05Aug 2015

Which do you choose: Casement Windows or Sash Windows?

Posted in: sash windows and casement windows  –  By Patchett Joinery

So you’ve already taken the first steps to getting some new windows installed in your home; you’ve made the decision. But choosing the right windows for you property really isn’t as easy as it sounds. There are a variety of different factors in play, from function and security through to aesthetics and how it affects the value of your home. For some home owners who are young and buying their first property it may all be about the value, for those looking to settle down for good they may want to indulge in a particular design that catches their eye or focus more on security. Whatever your overall objective is when it comes to fitting new windows and doors there’s a lot to consider, and a lot at stake.

Of course, windows come in all different shapes and sizes, and it’s not as simple as pointing at a design and saying ‘that’s that one!’

Two of the most popular choices when it comes to buying new windows and doors are wood sash windows and wood casement windows. Most decisions you make around which window is right for your property will likely fall into one of these camps. Both are from Edwardian, Georgian and Victorian style craftsmanship so the variety you can have across sash and casement windows is pretty impressive. At the end of the day it comes down to what’s right for you. Here are some facts about each type and the associated advantages to help you with your decision making process.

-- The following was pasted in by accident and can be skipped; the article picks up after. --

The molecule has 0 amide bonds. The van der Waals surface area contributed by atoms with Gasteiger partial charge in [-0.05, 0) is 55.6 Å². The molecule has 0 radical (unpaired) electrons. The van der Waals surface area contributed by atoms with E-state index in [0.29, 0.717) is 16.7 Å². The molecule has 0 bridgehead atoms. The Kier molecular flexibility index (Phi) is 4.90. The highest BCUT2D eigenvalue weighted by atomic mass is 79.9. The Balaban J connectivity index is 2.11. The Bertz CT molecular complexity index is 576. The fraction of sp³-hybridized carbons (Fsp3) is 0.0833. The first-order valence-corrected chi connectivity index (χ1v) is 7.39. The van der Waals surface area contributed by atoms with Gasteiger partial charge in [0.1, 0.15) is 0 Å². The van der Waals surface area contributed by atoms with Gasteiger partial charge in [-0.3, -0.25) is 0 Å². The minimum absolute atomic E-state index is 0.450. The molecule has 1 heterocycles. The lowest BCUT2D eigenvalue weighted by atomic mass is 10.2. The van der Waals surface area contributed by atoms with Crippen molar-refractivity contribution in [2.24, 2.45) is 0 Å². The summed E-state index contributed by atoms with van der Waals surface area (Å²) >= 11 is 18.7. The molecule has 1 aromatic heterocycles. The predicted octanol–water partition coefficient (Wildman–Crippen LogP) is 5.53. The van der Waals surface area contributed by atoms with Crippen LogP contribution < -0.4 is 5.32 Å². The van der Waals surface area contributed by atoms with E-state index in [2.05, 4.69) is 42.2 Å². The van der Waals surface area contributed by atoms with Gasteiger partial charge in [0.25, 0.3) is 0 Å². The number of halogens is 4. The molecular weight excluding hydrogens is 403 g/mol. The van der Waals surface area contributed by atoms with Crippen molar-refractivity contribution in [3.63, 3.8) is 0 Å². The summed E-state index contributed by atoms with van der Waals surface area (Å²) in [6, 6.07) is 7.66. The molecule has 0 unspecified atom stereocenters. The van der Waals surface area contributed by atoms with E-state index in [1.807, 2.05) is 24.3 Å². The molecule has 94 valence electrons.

Wood casement windows

Casement windows are traditionally attached with two or more hinges at the sides which give them the ability to open both inwardly and outwardly. While a wide range of materials can be used to craft casement windows, timber casement windows are by far and away the most popular – perhaps owing to the durability and pleasing aesthetic of timber. One of the things that makes timber casement windows so popular is the ability customise the timber with patterns, varnishes and colours, so they can vary depending on what your needs are. Like most windows, they can be placed on their own in a singular fashion or installed in pairs to create lots of open space and let lots of light flood into a room.

What are the advantages of wood casement windows?

Traditionally, most casement windows have safety catches in place which makes them extremely safe to open and close – something which concern people who aren’t familiar with their operation. Because of their style and how they open, they can also let a lot more airflow into your home than most other windows on the market. They look impressive in modern builds without much effort, but can equally look charming in most older properties with a paint of paint and design work around the timber.

Wood sash windows

The tall tale feature of sash windows is that they slide open rather than opening on a hinge like their casement counterparts. They’re a natural choice for older properties and period homes, and very popular in homes that boast Victorian features or architecture.

What are the advantages of wood sash windows?

One of the biggest selling points of wood sash windows is their attractiveness; they’re very nice to look at and are often the central feature of a living or dining room. Because of the way that these windows open (sliding rather than swinging) you can choose ‘how open’ they are at any given time, choosing to let a small draft through while you’re cooking or throwing them wide open in the heat of summer to keep your home nice and cool.

Whatever kind of windows you choose for your home it’s important that they tick all of the boxes for you; security, aesthetics and function. If you’ve got an older home, be more careful with your window choice as there’s a great chance it will affect the value of your home!